Somewhere, perhaps, there is an honest, straightforward case being out forward for leaving the European Union. It would be astonishing to find it, given the current toxicity of the debate which the leaders of the leave campaign stoke with racism, downright mendacity and personal abuse whenever confronted with views or challenges that contradict their entitled farrago of self-interest and false patriotism. Crying "treason" and "immigrant" is no substitute for answering the basic question of "how do you plan to enact the process of European withdrawal"?
One of the most disappointing facets of the campaign has been the complete denial of history. The drooling scapegraces and their more sinister backroom supporters still appear to be stuck in the English delusion of Britain alone in the world. This is a specifically English disease, and not all the nations of the UK need to stand accused. Their fantasy universe has Britain as the sole victor of the Second World War, rather than rescued from stalemate by Soviet and American power, and the UK as some sort of independent powerhouse isolated from the world by its very superiority. A cretinous and amoral set of lies, feeding prejudice and not rooted in the reality.
The outrage from the Leave campaign about the possibility of an activist House of Commons after a vote to leave is breathtaking. With no programme in place for redefining the relationship, where do they think that the legitimacy of a British position would emerge from? Rupert Murdoch is not a satisfactory answer. Their promises of free trade and cherry-picking the rest would be held up to scrutiny - 60 million isolated Brits playing 440 million EU citizens is hardly an equal contest. Yet another false outrage from a group who have never been held up to rigorous scrutiny.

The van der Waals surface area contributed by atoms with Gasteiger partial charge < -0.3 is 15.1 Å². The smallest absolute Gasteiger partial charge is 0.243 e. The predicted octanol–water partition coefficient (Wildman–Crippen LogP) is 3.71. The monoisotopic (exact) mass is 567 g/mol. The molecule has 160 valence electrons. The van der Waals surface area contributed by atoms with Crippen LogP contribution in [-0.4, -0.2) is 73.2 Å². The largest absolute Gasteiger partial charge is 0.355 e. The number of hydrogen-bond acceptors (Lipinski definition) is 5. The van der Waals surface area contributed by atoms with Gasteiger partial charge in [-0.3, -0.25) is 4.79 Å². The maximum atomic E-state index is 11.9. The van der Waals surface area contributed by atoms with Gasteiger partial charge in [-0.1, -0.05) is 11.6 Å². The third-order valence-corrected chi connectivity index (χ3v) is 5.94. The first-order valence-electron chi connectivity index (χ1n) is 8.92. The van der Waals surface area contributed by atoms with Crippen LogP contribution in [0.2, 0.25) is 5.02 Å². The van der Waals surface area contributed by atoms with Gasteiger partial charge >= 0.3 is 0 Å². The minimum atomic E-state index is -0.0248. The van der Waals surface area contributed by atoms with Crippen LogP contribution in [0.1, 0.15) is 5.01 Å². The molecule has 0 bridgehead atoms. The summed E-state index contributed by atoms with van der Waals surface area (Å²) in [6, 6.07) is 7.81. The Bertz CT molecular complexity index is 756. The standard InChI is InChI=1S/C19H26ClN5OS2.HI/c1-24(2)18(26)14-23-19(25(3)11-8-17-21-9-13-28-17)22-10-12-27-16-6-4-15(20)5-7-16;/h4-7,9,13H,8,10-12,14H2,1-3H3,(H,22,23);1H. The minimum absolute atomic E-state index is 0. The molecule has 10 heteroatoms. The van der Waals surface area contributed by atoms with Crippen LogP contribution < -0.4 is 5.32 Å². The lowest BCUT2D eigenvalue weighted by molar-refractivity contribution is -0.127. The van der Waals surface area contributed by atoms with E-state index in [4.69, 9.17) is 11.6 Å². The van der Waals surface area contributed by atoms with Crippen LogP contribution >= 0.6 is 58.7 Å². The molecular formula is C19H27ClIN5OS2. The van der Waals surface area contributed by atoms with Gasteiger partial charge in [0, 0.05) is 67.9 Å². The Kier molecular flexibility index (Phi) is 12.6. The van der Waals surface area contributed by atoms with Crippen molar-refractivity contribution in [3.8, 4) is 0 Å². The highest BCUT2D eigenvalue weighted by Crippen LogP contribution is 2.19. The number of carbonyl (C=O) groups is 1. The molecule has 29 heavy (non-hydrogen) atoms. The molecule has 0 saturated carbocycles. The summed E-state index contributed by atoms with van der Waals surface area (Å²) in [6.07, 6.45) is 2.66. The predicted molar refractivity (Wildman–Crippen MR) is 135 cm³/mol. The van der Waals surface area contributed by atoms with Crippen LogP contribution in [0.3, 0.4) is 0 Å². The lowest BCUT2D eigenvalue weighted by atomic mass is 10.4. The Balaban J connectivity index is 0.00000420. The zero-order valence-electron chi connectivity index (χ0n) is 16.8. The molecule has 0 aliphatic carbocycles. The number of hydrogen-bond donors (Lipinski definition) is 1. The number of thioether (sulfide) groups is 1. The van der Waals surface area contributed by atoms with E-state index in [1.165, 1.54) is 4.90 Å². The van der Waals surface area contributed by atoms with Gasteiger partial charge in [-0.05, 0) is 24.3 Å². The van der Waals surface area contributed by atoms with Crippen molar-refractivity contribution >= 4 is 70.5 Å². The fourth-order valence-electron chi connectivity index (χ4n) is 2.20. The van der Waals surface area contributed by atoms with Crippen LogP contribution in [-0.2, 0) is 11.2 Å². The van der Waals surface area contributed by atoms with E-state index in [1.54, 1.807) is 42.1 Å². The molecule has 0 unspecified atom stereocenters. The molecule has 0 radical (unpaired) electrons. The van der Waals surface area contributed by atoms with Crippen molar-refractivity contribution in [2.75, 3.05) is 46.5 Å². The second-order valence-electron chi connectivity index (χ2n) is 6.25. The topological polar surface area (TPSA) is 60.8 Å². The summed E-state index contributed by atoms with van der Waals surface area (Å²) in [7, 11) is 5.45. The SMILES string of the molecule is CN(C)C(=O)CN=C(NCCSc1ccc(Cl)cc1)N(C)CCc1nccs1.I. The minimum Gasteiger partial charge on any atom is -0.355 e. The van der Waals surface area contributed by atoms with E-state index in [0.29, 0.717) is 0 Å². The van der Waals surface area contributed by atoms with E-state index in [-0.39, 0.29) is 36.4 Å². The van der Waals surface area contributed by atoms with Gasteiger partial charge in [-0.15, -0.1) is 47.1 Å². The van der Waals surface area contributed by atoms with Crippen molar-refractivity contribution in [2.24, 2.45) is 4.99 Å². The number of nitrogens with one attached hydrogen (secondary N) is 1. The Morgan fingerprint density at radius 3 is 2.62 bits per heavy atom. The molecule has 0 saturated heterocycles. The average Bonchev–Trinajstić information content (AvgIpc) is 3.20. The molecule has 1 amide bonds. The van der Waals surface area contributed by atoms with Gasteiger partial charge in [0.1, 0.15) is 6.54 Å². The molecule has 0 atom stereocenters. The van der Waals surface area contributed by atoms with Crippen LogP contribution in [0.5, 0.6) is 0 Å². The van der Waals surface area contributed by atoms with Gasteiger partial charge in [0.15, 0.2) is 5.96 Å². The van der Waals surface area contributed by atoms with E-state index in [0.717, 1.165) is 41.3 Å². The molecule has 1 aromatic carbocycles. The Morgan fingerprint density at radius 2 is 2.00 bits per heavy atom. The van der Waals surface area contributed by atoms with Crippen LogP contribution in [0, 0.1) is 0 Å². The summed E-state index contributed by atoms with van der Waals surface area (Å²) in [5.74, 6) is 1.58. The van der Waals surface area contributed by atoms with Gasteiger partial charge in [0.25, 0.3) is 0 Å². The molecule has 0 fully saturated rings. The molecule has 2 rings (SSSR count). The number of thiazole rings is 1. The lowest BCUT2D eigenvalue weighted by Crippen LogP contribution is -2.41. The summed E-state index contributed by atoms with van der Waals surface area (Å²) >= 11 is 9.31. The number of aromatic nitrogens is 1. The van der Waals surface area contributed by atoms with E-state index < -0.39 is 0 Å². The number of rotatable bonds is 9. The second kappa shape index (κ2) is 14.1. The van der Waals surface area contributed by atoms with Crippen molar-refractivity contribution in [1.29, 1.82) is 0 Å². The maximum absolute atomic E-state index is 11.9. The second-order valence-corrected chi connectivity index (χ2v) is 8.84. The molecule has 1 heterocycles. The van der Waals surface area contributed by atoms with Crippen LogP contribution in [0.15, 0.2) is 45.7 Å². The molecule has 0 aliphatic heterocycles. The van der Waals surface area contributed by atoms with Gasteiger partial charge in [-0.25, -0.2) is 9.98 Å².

Anyone who has read the appendix on Newspeak in "1984" would be aware that doublethink was required by all adherents of the party. The Brexit variant is "no thinking" as at the same time as the isolationist farrago is peddled, the virtues of deregulated markets are set out as something that the EU holds us back from. The dismantling of social protection and solidarity is somehow a virtue, which, when allied to withdrawal from European standards around environmental protection and human rights, should set the antennae twitching, irrespective of one's place in the political spectrum in normal times.
In the meantime, the standard dog-whistle remains immigration and fear of the other. When Farage has to be called out on the subliminal suggestion that remaining in the EU is likely to result in foreigners raping British women, and his fellow-travellers make assertions that the UK will be able to close down all immigration, without significant challenge, this is a sick travesty of what should be a debate about the nature of society and the values that it shares.
The Remain campaign has tended to focus on the risks of leaving. This is legitimate, but it is not the basis on which a sustainable future can be built. The positions being put forward by the more radical pro-Europeans, including useful contributions from other countries' public intellectuals (Zizek's views in particular are very interesting), are that there is a necessity to stay aligned in order to achieve the potential for change. This is not just true for the left, but also for the right. If the neoliberal cause has such deep-set support and the force of argument, then that should be put forward within the EU rather than outside it.
The European project has made mistakes, and will continue to do so. Yet in the last seventy years it has achieved adaptation through the Cold War and the collapse of authoritarian Communism, and has ushered in a period of stability in Western Europe that would have confounded predictions based around a determinist view of history. The system, initially based on economic co-operation, has extended to cultural, social and environmental areas where internationalism is the only rational response. The global challenge does not end at national borders, no matter what lies are preferred by the Leave campaign, and however idealistic one can be about international governments, the EU is one of the key steps going forward.
It will not be enough just to refute lies, or to bewail that the internecine feuding within the Bullingdon Club has hijacked the national interest. In the run-up to the referendum, the Remain campaign has to spell out that there are opportunities as well as threats from staying in, and that the hollow phobias of the Leave campaign are both hypocritical and based on lies.